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Add the parcel fabric to the map

The parcel fabric can be created in both a file geodatabase and an enterprise geodatabase. When a parcel fabric is added to the map from an enterprise geodatabase, the layers are viewed as read-only in the map. Parcel fabric layers from an enterprise geodatabase must be published as a feature service to be edited.

The parcel fabric and its associated layers can be accessed from a file geodatabase or an enterprise geodatabase on the Project tab in the Catalog pane. After the parcel fabric is published as a feature service from an enterprise geodatabase, it can be accessed on the Portal tab in the Catalog pane.

Add the parcel fabric to the map from a geodatabase

To add the parcel fabric to a map from a file geodatabase or an enterprise geodatabase, complete the following steps :

  1. Click Catalog on the View tab to open the Catalog pane.
  2. On the Project tab, locate the file or enterprise geodatabase containing the parcel fabric under the Databases folder.
  3. Right-click the parcel fabric Parcel Fabric and click Add To New Map.
    You can also add the parcel fabric to a current map view or drag the parcel fabric into the map.

    Note:

    You do not need to add all the associated layers to the map. By adding the parcel fabric to a map, associated layers are automatically added.

Note:

When the parcel fabric is added to the map from an enterprise geodatabase, it is read-only. Any changes to symbology on the parcel fabric layers will be lost when the parcel fabric is published as a feature service. In an enterprise geodatabase, map symbology is set on the published, parcel fabric layers.

Add the parcel fabric and its layers to the map.
Right-click the parcel fabric and click Add To New Map to add the parcel fabric and all its associated layers to the map.

Add the parcel fabric to a map from a portal

To add the parcel fabric to a map from a portal, follow these steps:

  1. In the Catalog pane on the Portal tab, locate and double-click the published parcel fabric feature layer Feature layer to display the parcel fabric and its feature classes.
  2. Right-click the parcel fabric layer Parcel Fabric Layer and click Add To New Map.

    You can also add the parcel fabric to a current map view or drag the parcel fabric into the map.

    Note:

    You do not need to add all the associated layers to the map. By adding the parcel fabric to a map, associated layers are automatically added.

    Add the parcel fabric and its layers to the map from your portal.
    Double-click the parcel fabric web layer to display the parcel fabric and its associated feature classes.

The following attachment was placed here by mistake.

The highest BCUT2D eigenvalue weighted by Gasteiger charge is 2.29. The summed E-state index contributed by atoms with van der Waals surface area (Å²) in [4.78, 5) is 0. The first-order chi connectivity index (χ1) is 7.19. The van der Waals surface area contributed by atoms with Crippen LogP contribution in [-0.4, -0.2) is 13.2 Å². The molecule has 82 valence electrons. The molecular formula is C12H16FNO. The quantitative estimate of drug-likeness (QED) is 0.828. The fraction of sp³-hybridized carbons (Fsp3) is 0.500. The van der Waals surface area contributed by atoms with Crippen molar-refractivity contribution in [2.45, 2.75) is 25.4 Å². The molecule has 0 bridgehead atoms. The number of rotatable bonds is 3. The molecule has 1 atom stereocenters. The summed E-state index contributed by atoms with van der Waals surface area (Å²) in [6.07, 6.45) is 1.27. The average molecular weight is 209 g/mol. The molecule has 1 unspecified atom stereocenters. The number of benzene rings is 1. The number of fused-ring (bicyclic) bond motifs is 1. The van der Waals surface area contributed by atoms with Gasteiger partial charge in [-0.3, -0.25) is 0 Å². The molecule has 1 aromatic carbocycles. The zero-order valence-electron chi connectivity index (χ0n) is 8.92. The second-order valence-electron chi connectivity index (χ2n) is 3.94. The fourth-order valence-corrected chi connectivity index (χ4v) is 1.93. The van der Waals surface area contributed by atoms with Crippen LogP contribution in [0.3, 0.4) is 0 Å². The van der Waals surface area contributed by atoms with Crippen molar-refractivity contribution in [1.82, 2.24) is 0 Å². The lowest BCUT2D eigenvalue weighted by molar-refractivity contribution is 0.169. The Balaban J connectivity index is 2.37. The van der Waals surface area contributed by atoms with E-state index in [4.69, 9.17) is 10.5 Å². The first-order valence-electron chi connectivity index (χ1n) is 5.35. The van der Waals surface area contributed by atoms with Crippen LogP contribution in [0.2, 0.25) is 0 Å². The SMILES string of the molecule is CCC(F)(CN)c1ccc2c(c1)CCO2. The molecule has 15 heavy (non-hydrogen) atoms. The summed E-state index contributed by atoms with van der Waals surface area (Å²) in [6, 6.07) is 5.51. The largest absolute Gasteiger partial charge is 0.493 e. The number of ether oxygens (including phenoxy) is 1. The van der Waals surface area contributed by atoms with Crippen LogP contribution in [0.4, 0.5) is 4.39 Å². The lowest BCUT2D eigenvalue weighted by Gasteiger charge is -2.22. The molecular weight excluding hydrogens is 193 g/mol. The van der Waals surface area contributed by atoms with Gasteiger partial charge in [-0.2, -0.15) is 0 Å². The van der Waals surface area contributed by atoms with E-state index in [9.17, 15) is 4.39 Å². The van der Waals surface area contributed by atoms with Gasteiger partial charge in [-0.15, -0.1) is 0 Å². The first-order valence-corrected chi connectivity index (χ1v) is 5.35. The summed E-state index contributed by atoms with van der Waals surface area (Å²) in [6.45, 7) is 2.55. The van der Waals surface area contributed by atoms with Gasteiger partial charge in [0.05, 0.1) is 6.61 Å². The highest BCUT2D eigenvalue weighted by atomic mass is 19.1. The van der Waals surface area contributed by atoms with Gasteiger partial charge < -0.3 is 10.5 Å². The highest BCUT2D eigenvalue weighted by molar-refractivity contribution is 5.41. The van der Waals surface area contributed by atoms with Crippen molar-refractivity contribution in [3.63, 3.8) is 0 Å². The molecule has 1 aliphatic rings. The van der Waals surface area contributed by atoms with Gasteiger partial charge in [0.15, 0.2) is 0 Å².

Associated parcel fabric layers include the Records layer, Points layer, Connection Lines layer and parcel type layers. Historic sub layers for parcel type layers are also available.

Parcel fabric layer

When the parcel fabric layer is added to the map, the Parcels ribbon becomes available. The Parcels ribbon consists of the Records tab, which contains tools and commands for editing parcels in a parcel fabric.

When the parcel fabric is first added to the map, it is turned off by default. The parcel fabric layer is a group layer that contains the Records, Dirty Areas, Point Errors, Line Errors, and Polygon Errors sublayers.

Note:
Only one parcel fabric layer can be added to a map.

Records sublayer

The parcel fabric is a records-driven system and organizes parcel data based on the form in which the data was originally recorded. Parcel data is recorded in legal records such as plans, plats, deeds, and records of survey. In the parcel fabric, all parcel features are associated with the legal record, and parcels are created and edited in response to changes to the legal record.

The Records sublayer displays the parcel record polygons and references the Records feature class. Parcel record polygons are the record footprints and should match the cumulative geometry of all the parcels associated with it.

Learn more about parcel records

Topology sublayers

The parcel fabric uses geodatabase topology rules and parcel rules to define parcels and model their behavior. Geodatabase topology rules define the spatial relationships between parcel features, and parcel rules define behavior that is specific to parcel features. Attribute rules can be configured to define additional behavior for parcels and enforce data quality in the parcel fabric.

When the topology is enabled, dirty areas become active. Dirty areas are displayed in the Dirty Areas parcel fabric sublayer and are created when data is added to or modified in the parcel fabric. Dirty areas indicate that the data has not been validated in the parcel fabric topology.

Dirty areas track the size and shape of the area in which an edit took place, as well as the type of edit, the GlobalID of features participating in the edit, and the editor who performed the edit. A dirty area is represented by a purple translucent square or rectangle. The extent of a dirty area is determined by the shape of the feature that was edited. If a feature's geometry is modified, two dirty areas are generated for the single feature. One represents the envelope of the feature's previous geometry, and the other represents the feature's new geometry. Dirty areas are removed when the topology is validated.